“We love having runners at both tracks, we’ve had plenty of success there. Fontwell particularly – we work with them a lot, from sponsorship to hospitality – and we’ll support them wherever we can,” Eloise said.

“We enjoy working with Phil (Hide, clerk of the course). It was a real blow when he stopped training – he was very much loved by a number of owners for his honesty and work-ethic, but it’s great we still get to see him. I’m often calling him up and asking is the ground going to be this or that – and he’s always happy to speak to us.”

* Heart Of The South is a great name for a business whose ethos is to work with the industry across the south as much as possible – although they do have horses based slightly further afield, to meet the needs of everybody. Local racing is at the heart of the operation.

“It’s really important to us,” said Elosie.. “We try to predominantly run our horses in the south of England. I’m Sussex born and bred, we’ve been here for so many years, so wherever possible we try to run our horses in the south-east and the local area. We can’t just have trainers in Sussex, purely because it reduces our catchment area, but we always have at least two or three in the area – then one in Lambourn and one in Newmarket – and that works really well for us, the business, and that’s how we intend it to stay.”

* Over the years, there have been plenty of horses carrying the syndicate’s colours, but I asked about a few favourites. And one of their most famous has strong links to Fontwell Park.

“Fruity O’Rooney was amazing – he actually came from Philip Hide. He was riding out for Peter Winkworth, and Peter was retiring and Philip gave us the nod and said there was a horse that he’d ridden and schooled – who had won once – and said, ‘in time – he could be a good syndicate horse for you’.

“He was the definition of the perfect syndicate horse – he was gutsy, tried hard and throughout his racing career he never had an injury.

“He had a touch of colic, which righted itself in the horsebox on the way to the vets. He did just start to go a little bit more to his right, and the moment that happened his regular work-rider Suzi Knapp – who has been with Gary for around 25 years - said she could feel him using himself differently, and that was it. We didn’t go any further, he was just too precious and such a legend.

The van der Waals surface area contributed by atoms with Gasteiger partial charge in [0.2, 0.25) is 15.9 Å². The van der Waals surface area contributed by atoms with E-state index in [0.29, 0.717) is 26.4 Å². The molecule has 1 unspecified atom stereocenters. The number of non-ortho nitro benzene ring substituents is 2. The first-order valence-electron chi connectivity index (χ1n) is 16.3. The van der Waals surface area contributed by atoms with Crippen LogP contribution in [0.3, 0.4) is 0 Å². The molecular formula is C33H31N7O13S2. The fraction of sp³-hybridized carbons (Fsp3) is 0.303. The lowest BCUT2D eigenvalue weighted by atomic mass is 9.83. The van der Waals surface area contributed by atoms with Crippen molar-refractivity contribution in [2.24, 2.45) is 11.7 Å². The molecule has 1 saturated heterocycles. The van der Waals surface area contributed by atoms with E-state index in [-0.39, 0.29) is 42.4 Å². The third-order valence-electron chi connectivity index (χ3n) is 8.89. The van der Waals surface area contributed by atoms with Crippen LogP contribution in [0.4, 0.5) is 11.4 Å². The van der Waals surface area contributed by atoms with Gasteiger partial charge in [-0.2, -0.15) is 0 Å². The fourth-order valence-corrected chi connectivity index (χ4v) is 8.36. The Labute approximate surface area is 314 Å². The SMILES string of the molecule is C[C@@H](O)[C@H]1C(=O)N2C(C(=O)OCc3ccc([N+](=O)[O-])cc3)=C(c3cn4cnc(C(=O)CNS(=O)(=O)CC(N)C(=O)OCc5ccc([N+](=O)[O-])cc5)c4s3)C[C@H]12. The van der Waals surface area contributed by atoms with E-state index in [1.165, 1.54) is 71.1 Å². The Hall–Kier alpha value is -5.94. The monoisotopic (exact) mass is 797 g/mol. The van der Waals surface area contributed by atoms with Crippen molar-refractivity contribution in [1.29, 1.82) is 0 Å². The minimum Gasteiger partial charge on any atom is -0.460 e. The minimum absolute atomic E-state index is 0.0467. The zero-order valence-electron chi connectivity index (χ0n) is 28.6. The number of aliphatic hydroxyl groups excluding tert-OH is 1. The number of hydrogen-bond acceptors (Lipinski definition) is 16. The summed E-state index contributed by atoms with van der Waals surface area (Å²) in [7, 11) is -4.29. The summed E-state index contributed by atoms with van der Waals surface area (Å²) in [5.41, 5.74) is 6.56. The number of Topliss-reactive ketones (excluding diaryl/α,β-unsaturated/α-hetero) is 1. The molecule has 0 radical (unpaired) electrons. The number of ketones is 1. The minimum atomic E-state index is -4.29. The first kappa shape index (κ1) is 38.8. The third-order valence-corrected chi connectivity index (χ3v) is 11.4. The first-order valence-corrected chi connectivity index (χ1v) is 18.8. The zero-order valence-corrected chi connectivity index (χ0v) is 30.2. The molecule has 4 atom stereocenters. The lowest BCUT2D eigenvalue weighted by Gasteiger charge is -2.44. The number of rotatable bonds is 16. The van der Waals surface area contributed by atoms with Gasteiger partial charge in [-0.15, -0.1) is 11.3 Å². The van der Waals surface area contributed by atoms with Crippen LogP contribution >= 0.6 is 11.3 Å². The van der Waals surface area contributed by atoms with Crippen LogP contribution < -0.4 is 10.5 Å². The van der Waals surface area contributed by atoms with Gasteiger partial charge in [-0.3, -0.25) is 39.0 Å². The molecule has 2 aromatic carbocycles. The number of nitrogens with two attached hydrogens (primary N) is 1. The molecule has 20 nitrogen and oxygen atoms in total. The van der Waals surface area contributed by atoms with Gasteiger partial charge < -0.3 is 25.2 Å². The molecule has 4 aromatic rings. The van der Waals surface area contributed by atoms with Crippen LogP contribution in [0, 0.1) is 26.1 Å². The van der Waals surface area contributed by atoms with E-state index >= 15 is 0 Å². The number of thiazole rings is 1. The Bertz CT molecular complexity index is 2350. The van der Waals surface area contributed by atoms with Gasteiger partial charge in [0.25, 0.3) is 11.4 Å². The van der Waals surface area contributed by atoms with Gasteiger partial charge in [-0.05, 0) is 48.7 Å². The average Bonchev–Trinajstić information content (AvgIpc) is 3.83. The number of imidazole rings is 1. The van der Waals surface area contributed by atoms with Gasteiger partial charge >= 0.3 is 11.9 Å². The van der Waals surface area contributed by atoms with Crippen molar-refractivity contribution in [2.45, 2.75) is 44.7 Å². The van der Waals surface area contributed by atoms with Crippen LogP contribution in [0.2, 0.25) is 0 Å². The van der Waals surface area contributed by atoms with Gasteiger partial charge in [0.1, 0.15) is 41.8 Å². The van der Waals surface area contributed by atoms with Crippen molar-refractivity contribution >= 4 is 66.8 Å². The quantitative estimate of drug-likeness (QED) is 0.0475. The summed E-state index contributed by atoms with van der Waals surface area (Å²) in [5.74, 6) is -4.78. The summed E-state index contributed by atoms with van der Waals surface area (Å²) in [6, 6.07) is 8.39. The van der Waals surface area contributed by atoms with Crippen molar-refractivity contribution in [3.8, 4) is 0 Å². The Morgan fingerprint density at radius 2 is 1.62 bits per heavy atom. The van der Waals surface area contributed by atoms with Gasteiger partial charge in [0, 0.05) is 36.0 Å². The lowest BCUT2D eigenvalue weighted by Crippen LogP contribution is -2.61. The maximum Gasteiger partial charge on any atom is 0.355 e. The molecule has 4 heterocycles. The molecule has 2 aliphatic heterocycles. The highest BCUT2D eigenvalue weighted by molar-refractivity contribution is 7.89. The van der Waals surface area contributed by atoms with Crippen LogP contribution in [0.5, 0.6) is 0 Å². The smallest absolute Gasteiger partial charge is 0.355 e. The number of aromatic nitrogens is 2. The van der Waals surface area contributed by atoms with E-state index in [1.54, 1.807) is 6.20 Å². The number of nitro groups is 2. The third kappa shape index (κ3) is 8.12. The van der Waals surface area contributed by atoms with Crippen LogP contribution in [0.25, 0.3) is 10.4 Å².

“We knew then that was his body’s way of telling us it was time. He was phenomenal and I don’t think we’ll ever get another horse like him. He probably should have won the SkyBet Chase, but his saddle slipped, and he still carried on jumping with his saddle stuck behind.

“In typical Jamie Moore fashion, he didn’t let it faze him, and still finished third. He should have won at the Cheltenham Festival, but was just done on the line, and I still haven’t really got over that.

“Waikiki Waves is similar to Fruity in as much as he tries so hard, but not only is he a superstar who has won a number of races, he is one of those who just loves jumping. He is one of the gentlest horses I’ve ever come across – of any breed. He’s that relaxed and calm that I’ve had owners go in and lay down with him on the stable floor.

“If anybody brings their children or grandchildren up and they want to give a pat to a safe horse, I’ll always take them to Waikiki – he’s just something else. He enjoys the care and routine he gets at Cisswood. He has struggled in his last couple of races, and I think the handicapper has done him no favours.

“We thought we’d give it a go, targeting the juicer contests, but I don’t think he’s going to quite manage in that grade. Jamie, ourselves and Gary are all confident that when he returns to Fontwell – and we lower our sights a bit – he will be back winning.

“He’s quite versatile with regards to the ground, but it has been tricky when we do have horses which do want better ground and we’ve just had to be patient. And just as we started to see some relief in the weather, we now have to deal with the coronavirus – so it is a scary time for the whole industry.

“Ruby Yeats is actually similar to Waikiki Waves in as much as she has been leased to Heart Of The South, because the owners in the syndicate had their horse pick up a tendon injury - so most of the owners are also involved in Trafalgar Boy. Gary, being the man he is, felt really bad about it – despite having no need to - and wanted to keep those owners and give them some fun.

“He sourced Ruby Yeats for us on a lease basis. We’re leasing her from a lovely lady, who has bred with Yates, and she is fully involved with the whole experience. It is a relationship which is working for both parties.

“She’s been a revelation since returning to hurdles -it was just a confidence thing with her. she is one of the most stroppy, stubbornest, mares – but if everything goes right and she races with the other horses, I just don’t think there’s any stopping her. If she wants to do it, and she’s in the mood, she’ll do it. She’s a funny horse – but I like her for it.

“The plan with her will be to carry on another year, and although she’s actually won in slightly softer conditions, we do think she’ll be better on better ground – so she’s one of the ones who will carry on racing.

* You can keep up to date with all the latest news – and find more about how to get involved yourself - at www.hotsr.co.uk